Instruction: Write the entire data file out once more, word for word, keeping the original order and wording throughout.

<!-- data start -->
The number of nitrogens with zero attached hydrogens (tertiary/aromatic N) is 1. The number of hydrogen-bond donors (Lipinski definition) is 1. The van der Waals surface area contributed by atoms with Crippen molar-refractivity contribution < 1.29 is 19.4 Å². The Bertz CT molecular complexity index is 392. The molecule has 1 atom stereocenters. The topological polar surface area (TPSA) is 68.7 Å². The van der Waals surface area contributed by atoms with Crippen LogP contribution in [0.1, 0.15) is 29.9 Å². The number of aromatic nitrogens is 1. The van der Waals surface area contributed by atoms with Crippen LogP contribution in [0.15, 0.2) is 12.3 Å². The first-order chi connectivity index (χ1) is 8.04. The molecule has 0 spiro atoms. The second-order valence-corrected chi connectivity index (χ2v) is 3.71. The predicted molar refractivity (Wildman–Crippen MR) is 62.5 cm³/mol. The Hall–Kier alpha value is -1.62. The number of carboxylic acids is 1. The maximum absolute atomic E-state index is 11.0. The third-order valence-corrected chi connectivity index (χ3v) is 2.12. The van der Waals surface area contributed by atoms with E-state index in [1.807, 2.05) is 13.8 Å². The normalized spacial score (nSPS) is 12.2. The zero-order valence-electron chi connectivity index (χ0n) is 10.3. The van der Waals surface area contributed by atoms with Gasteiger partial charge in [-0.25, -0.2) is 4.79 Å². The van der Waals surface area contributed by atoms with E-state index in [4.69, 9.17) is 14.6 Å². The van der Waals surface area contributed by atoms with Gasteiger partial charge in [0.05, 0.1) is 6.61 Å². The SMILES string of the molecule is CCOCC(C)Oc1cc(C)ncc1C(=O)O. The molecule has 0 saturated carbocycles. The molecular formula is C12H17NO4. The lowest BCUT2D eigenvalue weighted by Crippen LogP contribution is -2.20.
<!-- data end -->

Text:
The number of nitrogens with zero attached hydrogens (tertiary/aromatic N) is 1. The number of hydrogen-bond donors (Lipinski definition) is 1. The van der Waals surface area contributed by atoms with Crippen molar-refractivity contribution < 1.29 is 19.4 Å². The Bertz CT molecular complexity index is 392. The molecule has 1 atom stereocenters. The topological polar surface area (TPSA) is 68.7 Å². The van der Waals surface area contributed by atoms with Crippen LogP contribution in [0.1, 0.15) is 29.9 Å². The number of aromatic nitrogens is 1. The van der Waals surface area contributed by atoms with Crippen LogP contribution in [0.15, 0.2) is 12.3 Å². The first-order chi connectivity index (χ1) is 8.04. The molecule has 0 spiro atoms. The second-order valence-corrected chi connectivity index (χ2v) is 3.71. The predicted molar refractivity (Wildman–Crippen MR) is 62.5 cm³/mol. The Hall–Kier alpha value is -1.62. The number of carboxylic acids is 1. The maximum absolute atomic E-state index is 11.0. The third-order valence-corrected chi connectivity index (χ3v) is 2.12. The van der Waals surface area contributed by atoms with E-state index in [1.807, 2.05) is 13.8 Å². The normalized spacial score (nSPS) is 12.2. The zero-order valence-electron chi connectivity index (χ0n) is 10.3. The van der Waals surface area contributed by atoms with Gasteiger partial charge in [-0.25, -0.2) is 4.79 Å². The van der Waals surface area contributed by atoms with E-state index in [4.69, 9.17) is 14.6 Å². The van der Waals surface area contributed by atoms with Gasteiger partial charge in [0.05, 0.1) is 6.61 Å². The SMILES string of the molecule is CCOCC(C)Oc1cc(C)ncc1C(=O)O. The molecule has 0 saturated carbocycles. The molecular formula is C12H17NO4. The lowest BCUT2D eigenvalue weighted by Crippen LogP contribution is -2.20.